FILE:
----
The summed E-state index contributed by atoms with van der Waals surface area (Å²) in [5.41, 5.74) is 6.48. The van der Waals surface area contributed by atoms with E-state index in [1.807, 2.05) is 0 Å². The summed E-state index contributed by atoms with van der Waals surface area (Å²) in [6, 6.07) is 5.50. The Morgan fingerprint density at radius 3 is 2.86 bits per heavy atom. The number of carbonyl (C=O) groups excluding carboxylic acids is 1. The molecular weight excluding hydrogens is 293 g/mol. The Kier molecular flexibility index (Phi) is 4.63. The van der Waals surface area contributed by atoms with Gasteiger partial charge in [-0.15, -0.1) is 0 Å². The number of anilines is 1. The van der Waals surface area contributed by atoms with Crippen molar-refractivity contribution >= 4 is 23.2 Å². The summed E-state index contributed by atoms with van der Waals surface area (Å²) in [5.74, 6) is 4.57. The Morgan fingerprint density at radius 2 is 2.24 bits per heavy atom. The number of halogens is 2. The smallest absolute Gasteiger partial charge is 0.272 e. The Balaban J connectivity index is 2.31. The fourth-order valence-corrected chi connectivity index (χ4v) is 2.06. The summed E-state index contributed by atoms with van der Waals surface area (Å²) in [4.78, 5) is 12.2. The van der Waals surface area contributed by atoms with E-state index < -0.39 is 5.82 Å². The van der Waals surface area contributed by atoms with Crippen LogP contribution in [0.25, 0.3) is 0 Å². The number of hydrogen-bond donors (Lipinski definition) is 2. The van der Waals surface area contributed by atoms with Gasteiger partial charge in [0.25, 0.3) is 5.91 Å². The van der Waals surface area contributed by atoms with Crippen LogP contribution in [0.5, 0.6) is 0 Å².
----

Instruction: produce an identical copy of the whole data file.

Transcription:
The summed E-state index contributed by atoms with van der Waals surface area (Å²) in [5.41, 5.74) is 6.48. The van der Waals surface area contributed by atoms with E-state index in [1.807, 2.05) is 0 Å². The summed E-state index contributed by atoms with van der Waals surface area (Å²) in [6, 6.07) is 5.50. The Morgan fingerprint density at radius 3 is 2.86 bits per heavy atom. The number of carbonyl (C=O) groups excluding carboxylic acids is 1. The molecular weight excluding hydrogens is 293 g/mol. The Kier molecular flexibility index (Phi) is 4.63. The van der Waals surface area contributed by atoms with Gasteiger partial charge in [-0.15, -0.1) is 0 Å². The number of anilines is 1. The van der Waals surface area contributed by atoms with Crippen molar-refractivity contribution >= 4 is 23.2 Å². The summed E-state index contributed by atoms with van der Waals surface area (Å²) in [5.74, 6) is 4.57. The Morgan fingerprint density at radius 2 is 2.24 bits per heavy atom. The number of halogens is 2. The smallest absolute Gasteiger partial charge is 0.272 e. The Balaban J connectivity index is 2.31. The fourth-order valence-corrected chi connectivity index (χ4v) is 2.06. The summed E-state index contributed by atoms with van der Waals surface area (Å²) in [4.78, 5) is 12.2. The van der Waals surface area contributed by atoms with E-state index < -0.39 is 5.82 Å². The van der Waals surface area contributed by atoms with Crippen LogP contribution in [0.25, 0.3) is 0 Å². The number of hydrogen-bond donors (Lipinski definition) is 2. The van der Waals surface area contributed by atoms with Gasteiger partial charge in [0.25, 0.3) is 5.91 Å². The van der Waals surface area contributed by atoms with Crippen LogP contribution in [0.5, 0.6) is 0 Å².